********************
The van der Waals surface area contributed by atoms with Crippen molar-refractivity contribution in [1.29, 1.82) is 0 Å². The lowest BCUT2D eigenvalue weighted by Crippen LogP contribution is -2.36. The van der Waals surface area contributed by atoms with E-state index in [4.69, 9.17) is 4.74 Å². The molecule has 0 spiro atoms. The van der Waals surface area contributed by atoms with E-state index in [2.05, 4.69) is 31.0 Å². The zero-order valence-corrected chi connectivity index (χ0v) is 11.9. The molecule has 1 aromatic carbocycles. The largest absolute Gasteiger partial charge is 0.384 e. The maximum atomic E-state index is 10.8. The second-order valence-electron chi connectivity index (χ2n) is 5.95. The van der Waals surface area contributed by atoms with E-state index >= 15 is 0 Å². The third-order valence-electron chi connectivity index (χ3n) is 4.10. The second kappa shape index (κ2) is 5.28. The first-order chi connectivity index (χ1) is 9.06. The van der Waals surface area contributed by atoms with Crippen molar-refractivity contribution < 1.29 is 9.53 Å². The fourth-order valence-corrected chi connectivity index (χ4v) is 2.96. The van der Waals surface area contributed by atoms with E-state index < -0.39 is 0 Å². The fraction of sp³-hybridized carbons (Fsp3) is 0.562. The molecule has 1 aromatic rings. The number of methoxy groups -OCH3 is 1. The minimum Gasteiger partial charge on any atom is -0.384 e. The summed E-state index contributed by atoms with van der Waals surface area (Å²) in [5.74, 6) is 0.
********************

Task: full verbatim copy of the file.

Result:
The van der Waals surface area contributed by atoms with Crippen molar-refractivity contribution in [1.29, 1.82) is 0 Å². The lowest BCUT2D eigenvalue weighted by Crippen LogP contribution is -2.36. The van der Waals surface area contributed by atoms with E-state index in [4.69, 9.17) is 4.74 Å². The molecule has 0 spiro atoms. The van der Waals surface area contributed by atoms with E-state index in [2.05, 4.69) is 31.0 Å². The zero-order valence-corrected chi connectivity index (χ0v) is 11.9. The molecule has 1 aromatic carbocycles. The largest absolute Gasteiger partial charge is 0.384 e. The maximum atomic E-state index is 10.8. The second-order valence-electron chi connectivity index (χ2n) is 5.95. The van der Waals surface area contributed by atoms with E-state index >= 15 is 0 Å². The third-order valence-electron chi connectivity index (χ3n) is 4.10. The second kappa shape index (κ2) is 5.28. The first-order chi connectivity index (χ1) is 9.06. The van der Waals surface area contributed by atoms with Crippen molar-refractivity contribution < 1.29 is 9.53 Å². The fourth-order valence-corrected chi connectivity index (χ4v) is 2.96. The van der Waals surface area contributed by atoms with E-state index < -0.39 is 0 Å². The fraction of sp³-hybridized carbons (Fsp3) is 0.562. The molecule has 1 aromatic rings. The number of methoxy groups -OCH3 is 1. The minimum Gasteiger partial charge on any atom is -0.384 e. The summed E-state index contributed by atoms with van der Waals surface area (Å²) in [5.74, 6) is 0.